Cognitive Behavioral Therapy For Addiction

An Evidence-Based Psychological Technique For Treating a Range of Addictions

A woman talking to her therapist.

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Cognitive behavioral therapy, or CBT for short, is a type of talk therapy, based on the psychological principles of behaviorism (which focuses on how behaviors can be controlled or modified) and theories of cognition (which focuses on understanding how people think, feel, and understand themselves and the world around them). CBT is a psychological treatment that focuses on efforts to change thinking and behavioral patterns.

How CBT Works

Behaviorism focuses on what reinforces the behaviors or actions a person takes, whereas theories of cognition focus on people's perceptions—what they see, hear, and feel—their thoughts, and their emotions. The human experience of cognition includes our perceptions, thoughts, emotions, and understanding. This includes everything that comes into our mind through our senses, or through the way we think or feel about our past experiences.

Adding analysis of cognition to behavior therapy led to the development of cognitive behavioral therapy by taking into account people's thoughts and feelings about their behaviors. Instead of just observing and controlling behaviors, there is also attention paid to what is going on in the mind of the person, and how those perceptions, thoughts, and feelings lead them to behave in particular ways.

CBT particularly explores the relationships between our thoughts, feelings, and behaviors. It looks at underlying beliefs and conflicts between what we want to do and what we actually do.

Addiction is a good example of this kind of conflicted behavior. While we might know that is it healthier and safer to avoid addictive behaviors and substances, we choose to go ahead and engage in the behavior anyway. This can sometimes lead to very upsetting consequences for ourselves and other people. People with addictions may regret these behaviors, but it can be hard to stop repeating them, sometimes without the person really knowing why.

Cognitive Behavioral Therapy for Addiction

Addiction is a clear example of a pattern of behavior that goes against what the person experiencing it wants to do. While people trying to overcome addictive behaviors will often say they want to change those behaviors, and may genuinely want to quit alcohol, drugs, or other compulsive behaviors that are causing them problems, they find it extremely difficult to do so.

According to the cognitive behavioral therapy approach, addictive behaviors, such as drinking, drug use, problem gambling, compulsive shopping, video game addiction, food addiction, and other types of harmful excessive behavior, are the result of inaccurate thoughts and subsequent negative feelings.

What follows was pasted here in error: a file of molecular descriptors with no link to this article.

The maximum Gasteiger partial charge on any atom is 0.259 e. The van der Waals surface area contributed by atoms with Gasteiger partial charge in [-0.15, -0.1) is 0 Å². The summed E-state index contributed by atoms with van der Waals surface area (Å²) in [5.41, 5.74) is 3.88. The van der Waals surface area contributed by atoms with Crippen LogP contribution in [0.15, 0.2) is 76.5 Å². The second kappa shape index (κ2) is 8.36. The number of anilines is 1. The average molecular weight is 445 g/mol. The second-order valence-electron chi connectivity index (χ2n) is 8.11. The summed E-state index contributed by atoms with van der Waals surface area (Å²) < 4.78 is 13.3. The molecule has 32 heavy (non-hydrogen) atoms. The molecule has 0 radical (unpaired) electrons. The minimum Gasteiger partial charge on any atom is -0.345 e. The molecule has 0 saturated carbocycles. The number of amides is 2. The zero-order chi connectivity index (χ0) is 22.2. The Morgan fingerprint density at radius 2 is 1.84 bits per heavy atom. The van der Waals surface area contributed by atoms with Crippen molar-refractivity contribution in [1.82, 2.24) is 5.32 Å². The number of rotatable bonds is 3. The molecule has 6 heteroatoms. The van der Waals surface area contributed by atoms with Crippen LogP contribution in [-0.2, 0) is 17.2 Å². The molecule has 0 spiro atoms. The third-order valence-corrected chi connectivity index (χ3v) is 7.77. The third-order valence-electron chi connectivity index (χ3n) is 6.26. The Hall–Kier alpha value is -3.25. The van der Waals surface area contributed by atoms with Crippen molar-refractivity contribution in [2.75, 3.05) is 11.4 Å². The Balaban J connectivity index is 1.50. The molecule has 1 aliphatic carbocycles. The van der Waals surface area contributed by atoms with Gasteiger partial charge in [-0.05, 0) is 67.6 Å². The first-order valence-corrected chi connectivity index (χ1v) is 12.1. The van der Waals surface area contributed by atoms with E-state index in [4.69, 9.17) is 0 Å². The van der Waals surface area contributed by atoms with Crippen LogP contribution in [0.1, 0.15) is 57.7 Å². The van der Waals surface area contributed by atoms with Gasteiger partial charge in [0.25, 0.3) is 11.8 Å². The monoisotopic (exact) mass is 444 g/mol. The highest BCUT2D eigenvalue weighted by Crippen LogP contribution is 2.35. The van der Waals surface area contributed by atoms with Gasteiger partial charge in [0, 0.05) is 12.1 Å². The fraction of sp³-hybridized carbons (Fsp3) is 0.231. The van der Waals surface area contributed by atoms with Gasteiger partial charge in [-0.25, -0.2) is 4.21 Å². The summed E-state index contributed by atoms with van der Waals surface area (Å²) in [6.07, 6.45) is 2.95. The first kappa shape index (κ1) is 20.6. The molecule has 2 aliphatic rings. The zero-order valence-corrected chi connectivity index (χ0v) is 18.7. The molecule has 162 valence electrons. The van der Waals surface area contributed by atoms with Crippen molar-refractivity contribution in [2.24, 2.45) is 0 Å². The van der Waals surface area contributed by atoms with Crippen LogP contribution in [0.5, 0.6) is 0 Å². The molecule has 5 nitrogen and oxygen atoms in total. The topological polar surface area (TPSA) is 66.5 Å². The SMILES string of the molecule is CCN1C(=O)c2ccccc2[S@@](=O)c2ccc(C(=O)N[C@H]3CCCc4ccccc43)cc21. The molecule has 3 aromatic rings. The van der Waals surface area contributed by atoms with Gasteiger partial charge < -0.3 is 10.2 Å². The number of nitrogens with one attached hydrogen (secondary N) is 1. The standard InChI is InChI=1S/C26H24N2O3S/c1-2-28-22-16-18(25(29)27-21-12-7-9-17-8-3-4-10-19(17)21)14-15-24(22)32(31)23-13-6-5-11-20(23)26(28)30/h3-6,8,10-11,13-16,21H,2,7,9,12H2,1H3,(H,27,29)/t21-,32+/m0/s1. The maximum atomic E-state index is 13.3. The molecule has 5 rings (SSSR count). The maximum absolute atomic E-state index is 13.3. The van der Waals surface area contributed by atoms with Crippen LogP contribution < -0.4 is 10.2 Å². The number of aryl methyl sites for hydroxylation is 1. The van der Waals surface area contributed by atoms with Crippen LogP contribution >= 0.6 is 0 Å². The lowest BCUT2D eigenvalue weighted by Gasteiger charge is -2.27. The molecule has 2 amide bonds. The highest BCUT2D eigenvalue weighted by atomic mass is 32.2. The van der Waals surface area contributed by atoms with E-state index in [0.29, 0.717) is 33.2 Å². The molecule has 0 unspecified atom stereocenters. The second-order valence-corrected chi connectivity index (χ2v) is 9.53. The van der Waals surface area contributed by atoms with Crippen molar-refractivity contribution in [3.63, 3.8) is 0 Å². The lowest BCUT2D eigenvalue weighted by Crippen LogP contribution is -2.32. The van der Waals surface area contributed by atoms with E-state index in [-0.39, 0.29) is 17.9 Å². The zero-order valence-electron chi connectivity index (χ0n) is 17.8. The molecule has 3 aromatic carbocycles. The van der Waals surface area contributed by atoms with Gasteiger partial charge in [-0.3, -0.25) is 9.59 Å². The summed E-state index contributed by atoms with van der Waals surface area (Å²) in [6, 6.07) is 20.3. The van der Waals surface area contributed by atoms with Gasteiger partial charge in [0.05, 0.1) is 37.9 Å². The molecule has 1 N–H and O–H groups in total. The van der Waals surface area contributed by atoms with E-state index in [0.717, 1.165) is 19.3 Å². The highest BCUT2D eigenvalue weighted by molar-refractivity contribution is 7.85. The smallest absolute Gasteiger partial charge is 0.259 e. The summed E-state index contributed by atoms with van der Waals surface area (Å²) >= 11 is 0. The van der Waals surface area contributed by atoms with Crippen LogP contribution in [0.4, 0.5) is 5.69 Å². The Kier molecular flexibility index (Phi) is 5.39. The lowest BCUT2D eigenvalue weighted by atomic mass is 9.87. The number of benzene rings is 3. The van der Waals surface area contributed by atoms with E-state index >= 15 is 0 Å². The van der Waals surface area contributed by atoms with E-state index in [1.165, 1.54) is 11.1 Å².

Cognitive behavioral therapy explains this by clarifying the way that people’s thoughts and emotions interact. Psychologists realized that many of us have thoughts, based on beliefs that are untrue, unrealistic, or impossible to live up to. These thoughts can then cause negative feelings that feed anxiety, depression, and conditions such as alcohol and substance use disorders.

When used to treat addictions, CBT focuses on systematically recording thoughts, associated feelings, and the events that trigger those thoughts and feelings. This allows us to look at the behavior that we carry out as a result of those thoughts and emotions. Once this happens, we can begin to change the automatic processes that sabotage our efforts at changing our behaviors.

CBT helps people look at patterns of thoughts and feelings that they repeatedly experience. Over time, they can begin to change those thoughts by consciously looking at situations in more realistic ways that do not automatically lead to negative emotions and resulting cycles of harmful behaviors.

By rewarding ourselves for the healthier behaviors we replace those harmful behaviors with, over time, the healthier behaviors become associated with more positive emotions, and become more automatic.

Effectiveness

CBT has an excellent track record, with numerous studies demonstrating its effectiveness in treating depression, anxiety, and other conditions, including addiction.

The CBT approaches that became popularized towards the end of the 20th century are themselves being refined and supplemented by the so-called “third wave” of behavior therapy, which focuses on mindfulness, acceptance, and being in the moment. These approaches include acceptance and commitment therapy (ACT), dialectical behavioral therapy (DBT), mindfulness-based cognitive therapy, and functional analytic psychotherapy.

If you or a loved one are struggling with substance use or addiction, contact the Substance Abuse and Mental Health Services Administration (SAMHSA) National Helpline at 1-800-662-4357 for information on support and treatment facilities in your area.

For more mental health resources, see our National Helpline Database.

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Article Sources
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  1. Kiluk BD, Carroll KM. New developments in behavioral treatments for substance use disordersCurr Psychiatry Rep. 2013;15(12):420. doi:10.1007/s11920-013-0420-1

  2. Sudhir PM. Cognitive behavioural interventions in addictive disordersIndian J Psychiatry. 2018;60(Suppl 4):S479–S484. doi:10.4103/psychiatry.IndianJPsychiatry_15_18

Additional Reading
  • Burns, D. Feeling Good: The New Mood Therapy. (Revised Edition). HarperCollins: New York. 1980.
  • Burns, D. The Feeling Good Handbook. (Revised Edition). Penguin: Harmondsworth. 1999.
  • Ledley, D., Marx, B. and Heimberg, R. Making Cognitive Behavioral Therapy Work. New York: Guilford Press. 2005.
  • Linehan, M. Cognitive-Behavioral Treatment of Borderline Personality Disorder. New York: Guilford Press. 1993.